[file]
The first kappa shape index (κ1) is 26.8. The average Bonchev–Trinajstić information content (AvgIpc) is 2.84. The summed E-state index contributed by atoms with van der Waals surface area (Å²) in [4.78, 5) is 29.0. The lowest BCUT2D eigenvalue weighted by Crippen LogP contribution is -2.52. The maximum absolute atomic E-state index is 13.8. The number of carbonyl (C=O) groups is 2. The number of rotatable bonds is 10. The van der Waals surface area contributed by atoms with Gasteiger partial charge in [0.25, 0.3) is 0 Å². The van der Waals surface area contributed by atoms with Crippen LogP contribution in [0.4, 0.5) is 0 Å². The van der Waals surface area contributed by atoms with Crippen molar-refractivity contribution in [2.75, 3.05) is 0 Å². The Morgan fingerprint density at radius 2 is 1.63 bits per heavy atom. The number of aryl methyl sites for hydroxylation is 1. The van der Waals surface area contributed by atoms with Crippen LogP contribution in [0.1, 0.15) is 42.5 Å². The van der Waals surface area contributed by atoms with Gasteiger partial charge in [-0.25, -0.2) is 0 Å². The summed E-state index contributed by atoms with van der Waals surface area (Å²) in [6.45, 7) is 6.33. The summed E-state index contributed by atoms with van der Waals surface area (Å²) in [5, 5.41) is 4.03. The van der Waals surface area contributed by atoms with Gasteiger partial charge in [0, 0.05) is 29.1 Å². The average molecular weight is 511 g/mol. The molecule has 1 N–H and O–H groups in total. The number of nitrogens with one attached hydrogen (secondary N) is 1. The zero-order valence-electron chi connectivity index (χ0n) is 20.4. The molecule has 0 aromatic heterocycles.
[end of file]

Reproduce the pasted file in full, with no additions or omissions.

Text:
The first kappa shape index (κ1) is 26.8. The average Bonchev–Trinajstić information content (AvgIpc) is 2.84. The summed E-state index contributed by atoms with van der Waals surface area (Å²) in [4.78, 5) is 29.0. The lowest BCUT2D eigenvalue weighted by Crippen LogP contribution is -2.52. The maximum absolute atomic E-state index is 13.8. The number of carbonyl (C=O) groups is 2. The number of rotatable bonds is 10. The van der Waals surface area contributed by atoms with Gasteiger partial charge in [0.25, 0.3) is 0 Å². The van der Waals surface area contributed by atoms with Crippen LogP contribution in [0.4, 0.5) is 0 Å². The van der Waals surface area contributed by atoms with Crippen molar-refractivity contribution in [2.75, 3.05) is 0 Å². The Morgan fingerprint density at radius 2 is 1.63 bits per heavy atom. The number of aryl methyl sites for hydroxylation is 1. The van der Waals surface area contributed by atoms with Crippen LogP contribution in [0.1, 0.15) is 42.5 Å². The van der Waals surface area contributed by atoms with Gasteiger partial charge in [-0.25, -0.2) is 0 Å². The summed E-state index contributed by atoms with van der Waals surface area (Å²) in [6.45, 7) is 6.33. The summed E-state index contributed by atoms with van der Waals surface area (Å²) in [5, 5.41) is 4.03. The van der Waals surface area contributed by atoms with Gasteiger partial charge in [0, 0.05) is 29.1 Å². The average molecular weight is 511 g/mol. The molecule has 1 N–H and O–H groups in total. The number of nitrogens with one attached hydrogen (secondary N) is 1. The zero-order valence-electron chi connectivity index (χ0n) is 20.4. The molecule has 0 aromatic heterocycles.